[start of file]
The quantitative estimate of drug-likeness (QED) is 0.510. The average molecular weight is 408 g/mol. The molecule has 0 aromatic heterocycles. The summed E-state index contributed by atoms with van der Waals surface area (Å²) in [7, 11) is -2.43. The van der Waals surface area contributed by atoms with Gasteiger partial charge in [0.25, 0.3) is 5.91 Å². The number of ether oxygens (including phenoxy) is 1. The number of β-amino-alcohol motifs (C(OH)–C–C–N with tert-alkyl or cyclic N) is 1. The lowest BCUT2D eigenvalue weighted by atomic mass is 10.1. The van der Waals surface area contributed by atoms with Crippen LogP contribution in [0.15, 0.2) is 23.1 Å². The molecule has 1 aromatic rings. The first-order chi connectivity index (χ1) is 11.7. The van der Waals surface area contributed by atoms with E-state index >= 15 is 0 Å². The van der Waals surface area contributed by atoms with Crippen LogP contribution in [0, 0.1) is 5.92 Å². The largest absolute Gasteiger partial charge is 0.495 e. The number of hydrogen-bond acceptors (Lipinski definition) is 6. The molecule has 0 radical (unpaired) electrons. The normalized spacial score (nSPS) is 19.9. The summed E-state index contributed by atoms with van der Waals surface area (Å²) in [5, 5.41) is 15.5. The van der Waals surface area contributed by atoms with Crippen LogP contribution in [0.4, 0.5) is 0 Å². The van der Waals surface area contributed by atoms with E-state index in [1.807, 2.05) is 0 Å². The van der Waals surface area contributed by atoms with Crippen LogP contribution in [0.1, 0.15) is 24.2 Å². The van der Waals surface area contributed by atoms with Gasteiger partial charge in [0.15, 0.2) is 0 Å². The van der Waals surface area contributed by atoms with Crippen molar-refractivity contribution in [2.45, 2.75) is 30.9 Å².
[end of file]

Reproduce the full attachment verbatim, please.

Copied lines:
The quantitative estimate of drug-likeness (QED) is 0.510. The average molecular weight is 408 g/mol. The molecule has 0 aromatic heterocycles. The summed E-state index contributed by atoms with van der Waals surface area (Å²) in [7, 11) is -2.43. The van der Waals surface area contributed by atoms with Gasteiger partial charge in [0.25, 0.3) is 5.91 Å². The number of ether oxygens (including phenoxy) is 1. The number of β-amino-alcohol motifs (C(OH)–C–C–N with tert-alkyl or cyclic N) is 1. The lowest BCUT2D eigenvalue weighted by atomic mass is 10.1. The van der Waals surface area contributed by atoms with Crippen LogP contribution in [0.15, 0.2) is 23.1 Å². The molecule has 1 aromatic rings. The first-order chi connectivity index (χ1) is 11.7. The van der Waals surface area contributed by atoms with E-state index >= 15 is 0 Å². The van der Waals surface area contributed by atoms with Crippen LogP contribution in [0, 0.1) is 5.92 Å². The largest absolute Gasteiger partial charge is 0.495 e. The number of hydrogen-bond acceptors (Lipinski definition) is 6. The molecule has 0 radical (unpaired) electrons. The normalized spacial score (nSPS) is 19.9. The summed E-state index contributed by atoms with van der Waals surface area (Å²) in [5, 5.41) is 15.5. The van der Waals surface area contributed by atoms with Crippen LogP contribution in [0.4, 0.5) is 0 Å². The van der Waals surface area contributed by atoms with E-state index in [1.807, 2.05) is 0 Å². The van der Waals surface area contributed by atoms with Crippen LogP contribution in [0.1, 0.15) is 24.2 Å². The van der Waals surface area contributed by atoms with Gasteiger partial charge in [0.15, 0.2) is 0 Å². The van der Waals surface area contributed by atoms with Crippen molar-refractivity contribution in [2.45, 2.75) is 30.9 Å².